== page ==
The Slovak chapter of the Night Wolves, a Russian nationalist motorcycle club known for its allegiance to the Kremlin, has set up a compound near Bratislava housing old tanks and armored vehicles.
The Tajik government has accused the banned Islamic Renaissance Party of Tajikistan of being behind an attack that killed four foreign cyclists on a highway in the country’s southern region. The Islamic State militant group claimed responsibility for the killings in a statement on July 30.
Russian authorities have released four members of the Pussy Riot protest group, but the women still face charges for a stunt they performed at the World Cup final in Moscow on July 15 and for which they served 15 days in jail.
Russia's Foreign Ministry has confirmed that three Russian journalists -- journalist Orkhan Dzhemal, cameraman Kirill Radchenko, and director Aleksandr Rastorguyev -- have been killed in the Central African Republic while filming a documentary about the Russian private military contractor company PWC Vagner.
A journalist with the Moscow-based weekly newspaper Argumenty i Fakty, Sergei Grachyov, has been found dead 11 days after he disappeared during a reporting trip to the city of Nizhny Novgorod.
Employees of Great Britain’s General Consulate in St. Petersburg removed the British flag from the building on July 30, marking its official closure. The British Embassy said the measure “was unfortunately applied against us by the Russian government” in response to the Skripal poisoning incident. (Russian Service)
The European Union has added six Russian companies involved in the recent construction of the Kerch Strait bridge linking Russia with the Crimean Peninsula to its sanctions list.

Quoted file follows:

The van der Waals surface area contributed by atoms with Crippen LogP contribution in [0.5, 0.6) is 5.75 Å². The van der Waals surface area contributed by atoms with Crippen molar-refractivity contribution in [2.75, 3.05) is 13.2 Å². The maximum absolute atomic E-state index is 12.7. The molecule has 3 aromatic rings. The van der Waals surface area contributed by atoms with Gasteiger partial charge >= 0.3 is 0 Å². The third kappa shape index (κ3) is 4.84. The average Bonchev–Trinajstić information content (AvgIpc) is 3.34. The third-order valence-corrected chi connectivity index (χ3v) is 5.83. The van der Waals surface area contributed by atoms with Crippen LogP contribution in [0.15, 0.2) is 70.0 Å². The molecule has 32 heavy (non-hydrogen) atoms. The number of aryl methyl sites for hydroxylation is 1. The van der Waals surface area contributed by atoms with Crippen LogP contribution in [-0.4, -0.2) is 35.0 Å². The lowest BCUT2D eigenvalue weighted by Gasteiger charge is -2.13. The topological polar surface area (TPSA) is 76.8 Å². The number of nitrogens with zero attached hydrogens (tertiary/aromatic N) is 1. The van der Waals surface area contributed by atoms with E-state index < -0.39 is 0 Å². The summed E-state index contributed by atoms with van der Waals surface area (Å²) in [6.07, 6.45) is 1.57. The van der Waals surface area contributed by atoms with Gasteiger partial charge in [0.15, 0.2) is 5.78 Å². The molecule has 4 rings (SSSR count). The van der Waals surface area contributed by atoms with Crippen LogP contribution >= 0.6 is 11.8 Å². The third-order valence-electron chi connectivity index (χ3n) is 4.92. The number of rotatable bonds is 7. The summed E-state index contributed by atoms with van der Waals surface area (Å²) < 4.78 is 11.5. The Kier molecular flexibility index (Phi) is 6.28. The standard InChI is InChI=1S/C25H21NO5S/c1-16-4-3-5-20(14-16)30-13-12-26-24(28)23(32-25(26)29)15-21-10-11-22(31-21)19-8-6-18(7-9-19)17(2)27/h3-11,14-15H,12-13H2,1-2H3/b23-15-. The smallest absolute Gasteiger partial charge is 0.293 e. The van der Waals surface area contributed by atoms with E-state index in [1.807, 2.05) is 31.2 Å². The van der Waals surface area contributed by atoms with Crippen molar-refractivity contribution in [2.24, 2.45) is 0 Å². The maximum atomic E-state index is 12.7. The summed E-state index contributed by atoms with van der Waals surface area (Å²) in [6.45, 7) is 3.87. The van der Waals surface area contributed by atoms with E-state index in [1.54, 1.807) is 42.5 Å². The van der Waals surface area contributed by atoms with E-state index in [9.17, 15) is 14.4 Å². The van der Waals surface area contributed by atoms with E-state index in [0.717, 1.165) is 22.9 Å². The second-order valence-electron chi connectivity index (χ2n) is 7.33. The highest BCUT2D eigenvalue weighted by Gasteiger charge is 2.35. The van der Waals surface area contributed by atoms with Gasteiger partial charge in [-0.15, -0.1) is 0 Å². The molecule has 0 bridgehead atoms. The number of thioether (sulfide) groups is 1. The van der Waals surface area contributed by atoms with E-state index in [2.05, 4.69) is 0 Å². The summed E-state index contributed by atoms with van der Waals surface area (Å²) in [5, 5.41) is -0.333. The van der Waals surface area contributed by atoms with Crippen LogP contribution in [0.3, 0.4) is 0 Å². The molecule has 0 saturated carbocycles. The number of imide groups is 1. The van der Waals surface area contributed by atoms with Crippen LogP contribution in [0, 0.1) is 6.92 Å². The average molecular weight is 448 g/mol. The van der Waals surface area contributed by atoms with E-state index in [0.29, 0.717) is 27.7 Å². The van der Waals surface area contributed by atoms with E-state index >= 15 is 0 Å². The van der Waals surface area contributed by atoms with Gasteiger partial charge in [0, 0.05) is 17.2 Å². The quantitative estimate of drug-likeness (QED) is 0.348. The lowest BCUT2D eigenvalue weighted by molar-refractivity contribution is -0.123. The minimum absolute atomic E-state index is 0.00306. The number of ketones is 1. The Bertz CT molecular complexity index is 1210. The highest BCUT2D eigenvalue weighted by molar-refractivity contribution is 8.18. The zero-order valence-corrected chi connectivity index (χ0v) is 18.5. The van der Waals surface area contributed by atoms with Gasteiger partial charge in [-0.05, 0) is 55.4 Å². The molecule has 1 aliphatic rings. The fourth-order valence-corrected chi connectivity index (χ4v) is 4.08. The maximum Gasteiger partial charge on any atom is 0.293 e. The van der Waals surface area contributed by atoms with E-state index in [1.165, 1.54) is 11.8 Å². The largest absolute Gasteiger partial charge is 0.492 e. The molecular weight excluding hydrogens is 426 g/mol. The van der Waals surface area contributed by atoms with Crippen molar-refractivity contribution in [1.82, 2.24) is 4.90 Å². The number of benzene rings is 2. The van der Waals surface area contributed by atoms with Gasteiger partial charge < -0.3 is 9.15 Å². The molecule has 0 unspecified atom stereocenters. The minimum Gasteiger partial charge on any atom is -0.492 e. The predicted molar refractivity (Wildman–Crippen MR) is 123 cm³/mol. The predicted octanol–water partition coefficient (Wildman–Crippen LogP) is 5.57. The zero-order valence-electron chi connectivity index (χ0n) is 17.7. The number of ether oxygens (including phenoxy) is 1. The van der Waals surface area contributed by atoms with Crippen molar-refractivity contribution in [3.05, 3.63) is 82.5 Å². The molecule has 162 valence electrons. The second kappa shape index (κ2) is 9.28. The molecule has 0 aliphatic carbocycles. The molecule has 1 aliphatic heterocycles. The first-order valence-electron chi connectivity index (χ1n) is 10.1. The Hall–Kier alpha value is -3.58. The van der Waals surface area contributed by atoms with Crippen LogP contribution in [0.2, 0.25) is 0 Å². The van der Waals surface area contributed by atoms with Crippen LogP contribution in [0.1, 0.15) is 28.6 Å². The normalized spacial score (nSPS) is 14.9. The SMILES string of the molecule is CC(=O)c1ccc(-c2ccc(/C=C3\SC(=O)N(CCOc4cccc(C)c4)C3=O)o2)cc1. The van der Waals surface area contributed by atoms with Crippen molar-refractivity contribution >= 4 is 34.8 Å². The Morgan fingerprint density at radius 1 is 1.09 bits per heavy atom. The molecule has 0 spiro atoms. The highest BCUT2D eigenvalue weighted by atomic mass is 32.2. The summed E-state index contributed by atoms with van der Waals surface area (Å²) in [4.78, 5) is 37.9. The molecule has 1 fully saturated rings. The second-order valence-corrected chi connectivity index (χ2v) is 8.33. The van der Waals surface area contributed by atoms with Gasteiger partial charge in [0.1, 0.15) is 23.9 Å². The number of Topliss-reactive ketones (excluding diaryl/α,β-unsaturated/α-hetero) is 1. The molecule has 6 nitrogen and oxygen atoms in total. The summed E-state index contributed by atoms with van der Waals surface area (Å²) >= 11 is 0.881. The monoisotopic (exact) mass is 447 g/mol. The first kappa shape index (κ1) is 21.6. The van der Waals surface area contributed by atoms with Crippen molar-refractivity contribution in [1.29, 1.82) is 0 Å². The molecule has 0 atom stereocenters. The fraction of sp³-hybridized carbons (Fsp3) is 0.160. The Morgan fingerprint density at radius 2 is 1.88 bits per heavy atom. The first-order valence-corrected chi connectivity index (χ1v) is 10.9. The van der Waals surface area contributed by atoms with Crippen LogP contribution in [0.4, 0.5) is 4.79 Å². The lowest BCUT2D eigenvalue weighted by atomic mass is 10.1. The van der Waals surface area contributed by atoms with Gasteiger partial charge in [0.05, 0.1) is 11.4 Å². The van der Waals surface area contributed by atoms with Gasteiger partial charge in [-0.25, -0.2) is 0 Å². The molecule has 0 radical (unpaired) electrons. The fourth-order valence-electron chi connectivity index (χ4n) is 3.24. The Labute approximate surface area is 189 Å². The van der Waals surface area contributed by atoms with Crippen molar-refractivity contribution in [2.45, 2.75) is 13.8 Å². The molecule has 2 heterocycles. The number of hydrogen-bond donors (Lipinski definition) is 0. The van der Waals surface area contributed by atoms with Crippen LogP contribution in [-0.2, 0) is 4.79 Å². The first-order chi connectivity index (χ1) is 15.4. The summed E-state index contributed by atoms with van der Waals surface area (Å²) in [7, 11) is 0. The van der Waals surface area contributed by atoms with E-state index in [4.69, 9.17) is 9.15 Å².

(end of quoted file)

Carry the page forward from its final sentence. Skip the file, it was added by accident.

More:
Ukraine’s Foreign Ministry has criticized Russia for blocking visits to Crimea by the UN, Council of Europe, OSCE and other international organizations at Ukraine’s invitation, while declaring it is open to those visits that recognize the territory as Russian. (Ukrainian Service)
Crimean human rights groups report that Moscow has accelerated its efforts to rid Crimea of Ukrainian radio and TV, citing Russian broadcasts on FM frequencies in at least 13 regions on the peninsula where Ukrainian channels were heard just six months ago. (Ukrainian Service/Crimea Realities)
Slovak President Andrej Kiska says a recently established local base for a Russian motorcycle club known for its allegiance to the Kremlin presents a security risk for the EU and NATO country.
Russian Foreign Minister Sergei Lavrov says Moscow is "concerned" that an anti-corruption campaign waged by Armenia's new leadership that has targeted former officials is politically motivated.
Moldovan opposition leader Andrei Nastase has added his voice to strong international criticism targeting recently approved legislation to cut taxes and introduce an amnesty on registering assets.
Belarus President Alyaksandr Lukashenka appeared in public with Minsk mayor Anatoly Isachenko on July 31, following reports in Russian and Ukrainian media that he had had a stroke. Lukashenka’s press secretary called the reports “complete nonsense.” (Belarus Service)
Prominent Kazakh human rights activist Vadim Kuramshin has been granted early release on parole after serving more than 6 1/2 years in prison on extortion charges that his supporters said were politically motivated.
A new Levada Center poll has found that 28 percent of respondents said they were prepared to participate in economic protests, a figure last surpassed in 1998, when 33 percent of respondents expressed a willingness to protest the country’s economic crisis. (Russian Service)